Biomaterial-associated infections remain a serious concern in modern healthcare. The development of materials that can resist or prevent bacterial attachment constitutes a promising approach to dealing with this problem. Antimicrobial peptides (AMPs) and enzymes have been recognized as promising candidates for the new generation of antimicrobial surfaces. AMPs have been the focus of great interest in recent years owing to a low propensity for developing bacterial resistance, broad-spectrum activity, high efficacy at very low concentrations, target specificity, and synergistic action with classical antibiotics. Biofilm-dispersing enzymes have been shown to inhibit biofilm formation, detach established biofilm, and increase biofilm susceptibility to other antimicrobials. This review critically examines the potential of these protein-like compounds for developing antibacterial coatings by reporting their immobilization into different substrata using different immobilization strategies. © 2014 © 2014 Taylor & Francis.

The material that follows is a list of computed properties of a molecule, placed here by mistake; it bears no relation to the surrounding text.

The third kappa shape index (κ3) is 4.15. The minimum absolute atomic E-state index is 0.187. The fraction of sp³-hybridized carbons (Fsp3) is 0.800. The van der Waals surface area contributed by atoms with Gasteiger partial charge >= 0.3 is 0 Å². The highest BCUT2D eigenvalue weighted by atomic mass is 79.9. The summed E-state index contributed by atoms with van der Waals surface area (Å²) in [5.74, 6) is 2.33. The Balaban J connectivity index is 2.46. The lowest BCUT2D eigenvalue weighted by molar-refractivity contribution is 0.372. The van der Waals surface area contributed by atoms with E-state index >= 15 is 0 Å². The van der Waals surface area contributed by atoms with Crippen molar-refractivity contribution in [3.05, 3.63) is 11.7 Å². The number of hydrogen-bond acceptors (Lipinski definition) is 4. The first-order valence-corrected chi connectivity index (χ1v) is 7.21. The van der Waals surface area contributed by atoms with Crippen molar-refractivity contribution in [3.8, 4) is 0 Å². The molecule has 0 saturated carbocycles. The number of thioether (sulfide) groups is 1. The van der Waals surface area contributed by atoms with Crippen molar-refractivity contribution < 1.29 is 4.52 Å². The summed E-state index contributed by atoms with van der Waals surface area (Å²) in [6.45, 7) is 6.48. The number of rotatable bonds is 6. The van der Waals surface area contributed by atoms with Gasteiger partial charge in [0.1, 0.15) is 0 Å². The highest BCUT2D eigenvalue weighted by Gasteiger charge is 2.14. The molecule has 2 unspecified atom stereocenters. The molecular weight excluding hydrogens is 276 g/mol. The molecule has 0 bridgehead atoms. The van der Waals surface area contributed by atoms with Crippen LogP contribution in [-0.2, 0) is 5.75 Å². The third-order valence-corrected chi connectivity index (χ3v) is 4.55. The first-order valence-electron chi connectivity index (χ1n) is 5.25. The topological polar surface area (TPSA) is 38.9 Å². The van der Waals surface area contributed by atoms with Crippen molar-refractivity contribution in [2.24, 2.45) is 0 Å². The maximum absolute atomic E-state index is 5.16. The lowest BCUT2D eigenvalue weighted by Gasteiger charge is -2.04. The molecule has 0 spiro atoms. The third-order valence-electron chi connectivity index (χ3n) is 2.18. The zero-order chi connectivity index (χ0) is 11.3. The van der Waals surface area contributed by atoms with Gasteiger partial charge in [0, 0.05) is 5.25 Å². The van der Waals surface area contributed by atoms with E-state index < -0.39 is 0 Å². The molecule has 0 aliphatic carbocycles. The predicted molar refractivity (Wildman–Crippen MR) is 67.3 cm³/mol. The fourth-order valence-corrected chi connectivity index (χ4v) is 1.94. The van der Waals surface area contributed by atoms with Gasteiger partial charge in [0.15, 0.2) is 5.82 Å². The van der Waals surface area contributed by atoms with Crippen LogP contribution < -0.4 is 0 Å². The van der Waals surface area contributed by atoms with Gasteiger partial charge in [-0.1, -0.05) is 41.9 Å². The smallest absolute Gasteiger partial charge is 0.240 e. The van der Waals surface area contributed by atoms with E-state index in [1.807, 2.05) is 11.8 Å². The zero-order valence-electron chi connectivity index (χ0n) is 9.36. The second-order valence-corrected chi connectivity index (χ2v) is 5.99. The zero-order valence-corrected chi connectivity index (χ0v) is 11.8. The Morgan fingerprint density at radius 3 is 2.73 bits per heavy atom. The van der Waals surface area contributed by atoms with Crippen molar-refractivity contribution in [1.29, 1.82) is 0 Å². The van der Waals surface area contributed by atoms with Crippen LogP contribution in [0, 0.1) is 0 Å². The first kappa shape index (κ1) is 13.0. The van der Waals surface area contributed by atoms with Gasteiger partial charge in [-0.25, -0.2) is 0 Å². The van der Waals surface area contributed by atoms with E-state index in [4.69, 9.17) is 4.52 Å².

Paterson R.R.M.,IBB Institute for Biotechnology And Bioengineering |
Lima N.,IBB Institute for Biotechnology And Bioengineering
Food Research International | Year: 2010